How are people supposed to get updates then, though?
Access out through a firewall is how most people download updates, but the FreeNAS should not be directly addressible to the internet, so it is the firewall and router that are guarding the FreeNAS from attack. The local network, I would hope, is relatively safe from attck. Personally, I download the tar file (FreeNAS-11.1-U7-manual-update.tar) to do my updates because I have FreeNAS servers on an air-gaped network where I work that never contact the internet at all.
There is also the fact that some of the vulnerabilities that are pointed out by various scanners are false positives with regard to FreeNAS.
 

Octopuss

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#9
Hmm, I might ask someone to check this out for me, because I know pretty much nothing about networking.
I just have pfSense and FreeNAS running as VMs in ESXi, and that's all I know.
 

acp

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#10
Since FreeNAS is based on FreeBSD we get patched when they get patched. Obviously it is behind. FreeNAS is more of an appliance approach. It is not for everyone. Security is a balance. If your network is compromised, all the security in the world will not save you. This is not to say that vulnerability need not to be patched. They are working to make things better.
 

seanm

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#11
the FreeNAS should not be directly addressible to the internet
Why not? I guess the topic at hand seems to be answer enough: FreeNAS doesn't get security updates very quickly. But I wonder if you have a different reason?

The local network, I would hope, is relatively safe from attck.
In a home setting maybe, but in a company or school? No, you don't fully trust all your employees/students.

Besides: defense in depth.

There is also the fact that some of the vulnerabilities that are pointed out by various scanners are false positives with regard to FreeNAS.
No doubt, but how can a FreeNAS admin determine that?

For sure some updates can break things, but some are pretty conservative. Newest FreeNAS has Python 2.7.14 (from 2017-09-16), current is 2.7.15 (from 2018-05-01). Python2 is in maintenance mode, changes to it are conservative and/or important. Shouldn't a year be enough time to get to 2.7.15?
 

Jailer

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#12
But I wonder if you have a different reason?
Because it's not a hardened installation. It's meant to function as a file server on a secured LAN.
 

Constantin

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#13
I'd suggest that if you don't trust your LAN, then it's time to install something between the FreeNAS and the LAN to limit the traffic that reaches it.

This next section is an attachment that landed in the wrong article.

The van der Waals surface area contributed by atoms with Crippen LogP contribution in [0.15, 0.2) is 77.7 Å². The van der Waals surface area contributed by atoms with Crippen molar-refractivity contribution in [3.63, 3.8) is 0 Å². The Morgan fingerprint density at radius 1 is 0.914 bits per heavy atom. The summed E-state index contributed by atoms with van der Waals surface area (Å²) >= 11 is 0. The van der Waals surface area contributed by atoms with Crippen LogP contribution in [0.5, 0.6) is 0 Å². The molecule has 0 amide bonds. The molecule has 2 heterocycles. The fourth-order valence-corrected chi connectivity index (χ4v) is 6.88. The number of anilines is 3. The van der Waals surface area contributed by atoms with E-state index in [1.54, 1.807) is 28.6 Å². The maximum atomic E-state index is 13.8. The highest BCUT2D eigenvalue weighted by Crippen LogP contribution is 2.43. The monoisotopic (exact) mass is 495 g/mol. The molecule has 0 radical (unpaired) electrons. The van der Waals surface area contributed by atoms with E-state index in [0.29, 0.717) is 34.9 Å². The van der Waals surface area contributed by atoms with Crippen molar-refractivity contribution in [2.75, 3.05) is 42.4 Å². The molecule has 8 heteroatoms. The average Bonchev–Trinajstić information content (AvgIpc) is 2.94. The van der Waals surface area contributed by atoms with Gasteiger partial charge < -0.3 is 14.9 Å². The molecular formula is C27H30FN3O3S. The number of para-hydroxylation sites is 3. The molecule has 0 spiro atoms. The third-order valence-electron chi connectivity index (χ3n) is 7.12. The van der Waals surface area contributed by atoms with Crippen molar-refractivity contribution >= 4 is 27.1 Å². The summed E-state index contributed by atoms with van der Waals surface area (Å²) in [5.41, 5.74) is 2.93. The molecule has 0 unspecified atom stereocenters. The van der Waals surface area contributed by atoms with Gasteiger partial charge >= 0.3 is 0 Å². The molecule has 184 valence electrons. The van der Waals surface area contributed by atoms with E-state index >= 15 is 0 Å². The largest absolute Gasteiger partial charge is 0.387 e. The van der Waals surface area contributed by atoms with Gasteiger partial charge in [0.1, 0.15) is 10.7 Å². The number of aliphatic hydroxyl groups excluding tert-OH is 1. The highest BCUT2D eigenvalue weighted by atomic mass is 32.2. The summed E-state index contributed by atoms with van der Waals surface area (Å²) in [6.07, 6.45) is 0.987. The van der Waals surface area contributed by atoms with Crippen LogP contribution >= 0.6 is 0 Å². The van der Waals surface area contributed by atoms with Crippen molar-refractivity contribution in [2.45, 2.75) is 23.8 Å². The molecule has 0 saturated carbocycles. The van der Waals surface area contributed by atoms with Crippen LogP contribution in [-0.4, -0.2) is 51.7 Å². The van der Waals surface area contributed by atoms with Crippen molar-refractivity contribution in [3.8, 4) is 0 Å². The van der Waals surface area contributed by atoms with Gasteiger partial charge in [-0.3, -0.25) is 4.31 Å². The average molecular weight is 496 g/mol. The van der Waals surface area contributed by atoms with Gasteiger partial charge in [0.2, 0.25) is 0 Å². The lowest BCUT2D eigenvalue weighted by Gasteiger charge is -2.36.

For example, a quality switch that limits the authorized users via VLAN or similar means. On top of that, you might filter out packets from any protocol other than the ones you want to allow. I'd also consider installing a honeypot at that point with an IDS using a Raspberry Pi or something similar. Have it record what's going on before disabling power to the switch. No switch = air gap.
 

Chris Moore

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#14
Listen, where I work, I have to apply DISA (Defense Information Systems Agency) STIG (Security Technical Implementation Guides) settings to systems in an effort to ensure they are as secure as we know how to make them. Systems that are not able to be secure get put on special networks. The way to handle FreeNAS is to put it on a special "Storage Network" that regular users can't access. I suppose that you might, with enough knowledge of FreeBSD and enough time to tinker with FreeNAS, I suppose it is possible that you could build your own, custom, secured version of FreeNAS, but you would need to do that again every time they release an update or you would need to freeze on the version you are on.
Like I said, at work, the FreeNAS systems I use are on an air-gap network and the only people that have access to that network do so from workstations that I have applied STIG settings to and they all have had background checks run on them for security clearances and they know that their activities are being monitored, and they do it from inside a secure room inside a secure facility with multiple, increasingly arduous layers of physical security. If you are going to go secure, go all in. I also make a point of going to some of them in the middle of the day and asking them about the file activity I noticed on the server because that reinforces the idea in their mind that 'Big Brother' watching.
FreeNAS is not secure, either work with that, or use RedHat (RHEL) with ZFS on Linux (ZoP) and apply all the security you want. That is what was being used at my work before I switched them over to FreeNAS. FreeNAS is faster, if you are curious and we had a need for speed in the processing we do. I did side by side testing before I fully switched over. If you secure Linux enough, nobody can even login to it.